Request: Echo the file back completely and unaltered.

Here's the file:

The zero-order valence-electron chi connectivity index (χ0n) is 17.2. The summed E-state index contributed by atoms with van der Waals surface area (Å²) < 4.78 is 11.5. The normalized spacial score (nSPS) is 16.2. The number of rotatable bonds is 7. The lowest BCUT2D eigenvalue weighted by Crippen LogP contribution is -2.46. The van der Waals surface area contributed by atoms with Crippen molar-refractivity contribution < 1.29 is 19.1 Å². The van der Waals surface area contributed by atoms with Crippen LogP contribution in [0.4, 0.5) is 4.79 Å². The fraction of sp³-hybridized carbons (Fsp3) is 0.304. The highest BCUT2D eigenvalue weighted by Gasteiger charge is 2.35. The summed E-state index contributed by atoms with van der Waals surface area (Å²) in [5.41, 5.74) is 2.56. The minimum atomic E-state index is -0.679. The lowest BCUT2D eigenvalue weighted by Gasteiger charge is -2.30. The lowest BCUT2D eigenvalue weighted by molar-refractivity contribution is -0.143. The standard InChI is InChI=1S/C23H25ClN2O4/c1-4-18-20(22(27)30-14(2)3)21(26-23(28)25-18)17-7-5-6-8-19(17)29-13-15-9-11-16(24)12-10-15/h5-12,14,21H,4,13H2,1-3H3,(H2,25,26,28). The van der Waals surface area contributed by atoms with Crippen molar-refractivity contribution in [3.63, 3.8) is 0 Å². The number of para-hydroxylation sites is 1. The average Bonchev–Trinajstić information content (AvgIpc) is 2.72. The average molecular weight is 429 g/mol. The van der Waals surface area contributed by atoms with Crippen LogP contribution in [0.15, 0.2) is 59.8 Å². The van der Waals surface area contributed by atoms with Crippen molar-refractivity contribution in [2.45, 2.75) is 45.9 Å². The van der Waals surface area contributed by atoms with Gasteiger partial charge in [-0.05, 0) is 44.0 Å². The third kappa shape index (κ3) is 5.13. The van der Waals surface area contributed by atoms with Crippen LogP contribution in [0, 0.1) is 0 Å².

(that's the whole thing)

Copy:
The zero-order valence-electron chi connectivity index (χ0n) is 17.2. The summed E-state index contributed by atoms with van der Waals surface area (Å²) < 4.78 is 11.5. The normalized spacial score (nSPS) is 16.2. The number of rotatable bonds is 7. The lowest BCUT2D eigenvalue weighted by Crippen LogP contribution is -2.46. The van der Waals surface area contributed by atoms with Crippen molar-refractivity contribution < 1.29 is 19.1 Å². The van der Waals surface area contributed by atoms with Crippen LogP contribution in [0.4, 0.5) is 4.79 Å². The fraction of sp³-hybridized carbons (Fsp3) is 0.304. The highest BCUT2D eigenvalue weighted by Gasteiger charge is 2.35. The summed E-state index contributed by atoms with van der Waals surface area (Å²) in [5.41, 5.74) is 2.56. The minimum atomic E-state index is -0.679. The lowest BCUT2D eigenvalue weighted by Gasteiger charge is -2.30. The lowest BCUT2D eigenvalue weighted by molar-refractivity contribution is -0.143. The standard InChI is InChI=1S/C23H25ClN2O4/c1-4-18-20(22(27)30-14(2)3)21(26-23(28)25-18)17-7-5-6-8-19(17)29-13-15-9-11-16(24)12-10-15/h5-12,14,21H,4,13H2,1-3H3,(H2,25,26,28). The van der Waals surface area contributed by atoms with Crippen molar-refractivity contribution in [3.63, 3.8) is 0 Å². The number of para-hydroxylation sites is 1. The average Bonchev–Trinajstić information content (AvgIpc) is 2.72. The average molecular weight is 429 g/mol. The van der Waals surface area contributed by atoms with Crippen LogP contribution in [0.15, 0.2) is 59.8 Å². The van der Waals surface area contributed by atoms with Crippen molar-refractivity contribution in [2.45, 2.75) is 45.9 Å². The van der Waals surface area contributed by atoms with Gasteiger partial charge in [-0.05, 0) is 44.0 Å². The third kappa shape index (κ3) is 5.13. The van der Waals surface area contributed by atoms with Crippen LogP contribution in [0, 0.1) is 0 Å².